Merging Expression Trees to Reuse in Linq Queries

Reusing parts of LINQ queries is easily done by chaining methods returning IQueryable. Unfortunately that doesn’t cover some senarios like reusing member initialization lists. To handle such a situation I wrote a Merge extension method for select expressions.

For this post we’ll load the data required for a list of cars and a detail view for one car. When loading the details, more fields are required than when just loading the list. With the merging helper method we can reuse the query for the basic list and just extend it with the added properties.

The basic info for the list view is held in a CarBasicInfo DTO class. The data for the detail view is held in a CarExtendedInfo class which is derived from the CarBasicInfo class. A helper method contains the Select() call to map Car entities to the basic DTO. Now the Merge extension method can be used to merge an expression with the initialization of the additional fields for the extended DTO with the existing helper method for the basic fields.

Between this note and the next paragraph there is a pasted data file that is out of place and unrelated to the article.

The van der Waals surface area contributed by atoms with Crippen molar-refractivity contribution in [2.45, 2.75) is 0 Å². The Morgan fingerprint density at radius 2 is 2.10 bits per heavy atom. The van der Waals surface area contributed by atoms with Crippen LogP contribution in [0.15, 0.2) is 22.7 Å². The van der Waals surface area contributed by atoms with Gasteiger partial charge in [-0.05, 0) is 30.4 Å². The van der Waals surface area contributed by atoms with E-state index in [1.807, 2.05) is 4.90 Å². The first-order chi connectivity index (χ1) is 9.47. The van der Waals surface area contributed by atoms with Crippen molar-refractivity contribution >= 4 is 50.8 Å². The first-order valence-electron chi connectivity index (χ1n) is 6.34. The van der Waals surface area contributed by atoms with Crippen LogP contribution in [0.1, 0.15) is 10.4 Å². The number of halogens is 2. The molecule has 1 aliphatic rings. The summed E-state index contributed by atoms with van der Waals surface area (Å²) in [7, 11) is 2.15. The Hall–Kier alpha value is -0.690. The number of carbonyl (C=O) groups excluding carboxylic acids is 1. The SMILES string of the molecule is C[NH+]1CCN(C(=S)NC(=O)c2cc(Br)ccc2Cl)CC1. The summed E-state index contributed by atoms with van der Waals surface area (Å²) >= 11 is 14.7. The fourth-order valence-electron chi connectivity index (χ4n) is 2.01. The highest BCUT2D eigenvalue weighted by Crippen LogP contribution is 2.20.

private Expression<Func<Car, CarBasicInfo>> basicSelect =
    c => new CarBasicInfo
        CarId = c.CarId,
        RegistrationNumber = c.RegistrationNumber
var car = ctx.Cars.Select(basicSelect.Merge(c => new CarExtendedInfo
    Color = c.Color,
    BrandName = c.Brand.Name
})).Single(c => c.RegistrationNumber == "ABC123");

The RegistrationNumber field is not mentioned in the init list – it is populated by the basic select in the SelectBasicInfo helper method. To accomplish this some (non trivial) rewriting of expression trees is in the Merge method.

The Merge code

The Merge code makes use of two ExpressionVisitor implementations to do the actual rewriting. The outer visitor merges the member initialization lists. The inner one is needed to rebind the base expression to the extended expression’s range variable.

/// <summary>
/// Class for Merge extension methods.
/// </summary>
public static class LinqSelectMergeExtension
    /// <summary>
    /// Merges the member initialization list of two lambda expressions into one.
    /// </summary>
    /// <typeparam name="TSource">Source type.</typeparam>
    /// <typeparam name="TBaseDest">Resulting type of the base mapping expression. TBaseDest is
    /// typically a super class of TExtendedDest</typeparam>